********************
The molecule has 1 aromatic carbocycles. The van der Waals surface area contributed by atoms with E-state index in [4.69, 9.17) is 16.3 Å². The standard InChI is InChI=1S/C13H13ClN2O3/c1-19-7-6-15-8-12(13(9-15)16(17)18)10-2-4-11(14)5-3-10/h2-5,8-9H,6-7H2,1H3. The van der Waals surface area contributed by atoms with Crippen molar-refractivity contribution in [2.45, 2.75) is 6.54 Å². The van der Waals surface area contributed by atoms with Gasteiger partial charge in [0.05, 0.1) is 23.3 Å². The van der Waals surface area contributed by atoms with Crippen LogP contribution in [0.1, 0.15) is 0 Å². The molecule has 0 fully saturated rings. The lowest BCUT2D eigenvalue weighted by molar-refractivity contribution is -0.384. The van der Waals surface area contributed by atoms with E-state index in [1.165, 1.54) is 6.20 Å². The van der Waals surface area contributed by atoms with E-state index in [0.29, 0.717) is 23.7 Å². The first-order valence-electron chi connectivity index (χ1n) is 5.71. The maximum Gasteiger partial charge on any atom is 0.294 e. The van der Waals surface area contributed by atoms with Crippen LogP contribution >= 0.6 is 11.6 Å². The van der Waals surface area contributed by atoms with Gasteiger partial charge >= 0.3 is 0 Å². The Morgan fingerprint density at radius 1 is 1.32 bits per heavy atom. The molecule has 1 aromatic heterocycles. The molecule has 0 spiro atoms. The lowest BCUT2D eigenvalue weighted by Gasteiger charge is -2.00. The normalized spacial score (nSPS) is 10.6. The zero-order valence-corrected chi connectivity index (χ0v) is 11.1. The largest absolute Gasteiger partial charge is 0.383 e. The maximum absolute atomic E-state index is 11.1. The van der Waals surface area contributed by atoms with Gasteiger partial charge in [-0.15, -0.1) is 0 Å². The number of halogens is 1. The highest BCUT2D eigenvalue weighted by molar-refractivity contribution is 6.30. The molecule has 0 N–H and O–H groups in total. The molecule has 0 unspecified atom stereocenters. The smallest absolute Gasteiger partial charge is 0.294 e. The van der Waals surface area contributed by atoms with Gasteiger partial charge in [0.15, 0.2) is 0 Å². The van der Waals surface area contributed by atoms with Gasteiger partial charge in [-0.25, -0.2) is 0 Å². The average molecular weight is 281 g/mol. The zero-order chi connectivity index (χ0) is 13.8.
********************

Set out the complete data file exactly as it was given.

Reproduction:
The molecule has 1 aromatic carbocycles. The van der Waals surface area contributed by atoms with E-state index in [4.69, 9.17) is 16.3 Å². The standard InChI is InChI=1S/C13H13ClN2O3/c1-19-7-6-15-8-12(13(9-15)16(17)18)10-2-4-11(14)5-3-10/h2-5,8-9H,6-7H2,1H3. The van der Waals surface area contributed by atoms with Crippen molar-refractivity contribution in [2.45, 2.75) is 6.54 Å². The van der Waals surface area contributed by atoms with Gasteiger partial charge in [0.05, 0.1) is 23.3 Å². The van der Waals surface area contributed by atoms with Crippen LogP contribution in [0.1, 0.15) is 0 Å². The molecule has 0 fully saturated rings. The lowest BCUT2D eigenvalue weighted by molar-refractivity contribution is -0.384. The van der Waals surface area contributed by atoms with E-state index in [1.165, 1.54) is 6.20 Å². The van der Waals surface area contributed by atoms with E-state index in [0.29, 0.717) is 23.7 Å². The first-order valence-electron chi connectivity index (χ1n) is 5.71. The maximum Gasteiger partial charge on any atom is 0.294 e. The van der Waals surface area contributed by atoms with Crippen LogP contribution >= 0.6 is 11.6 Å². The van der Waals surface area contributed by atoms with Gasteiger partial charge >= 0.3 is 0 Å². The Morgan fingerprint density at radius 1 is 1.32 bits per heavy atom. The molecule has 1 aromatic heterocycles. The molecule has 0 spiro atoms. The lowest BCUT2D eigenvalue weighted by Gasteiger charge is -2.00. The normalized spacial score (nSPS) is 10.6. The zero-order valence-corrected chi connectivity index (χ0v) is 11.1. The largest absolute Gasteiger partial charge is 0.383 e. The maximum absolute atomic E-state index is 11.1. The van der Waals surface area contributed by atoms with Gasteiger partial charge in [-0.15, -0.1) is 0 Å². The number of halogens is 1. The highest BCUT2D eigenvalue weighted by molar-refractivity contribution is 6.30. The molecule has 0 N–H and O–H groups in total. The molecule has 0 unspecified atom stereocenters. The smallest absolute Gasteiger partial charge is 0.294 e. The van der Waals surface area contributed by atoms with Gasteiger partial charge in [0.15, 0.2) is 0 Å². The van der Waals surface area contributed by atoms with Gasteiger partial charge in [-0.25, -0.2) is 0 Å². The average molecular weight is 281 g/mol. The zero-order chi connectivity index (χ0) is 13.8.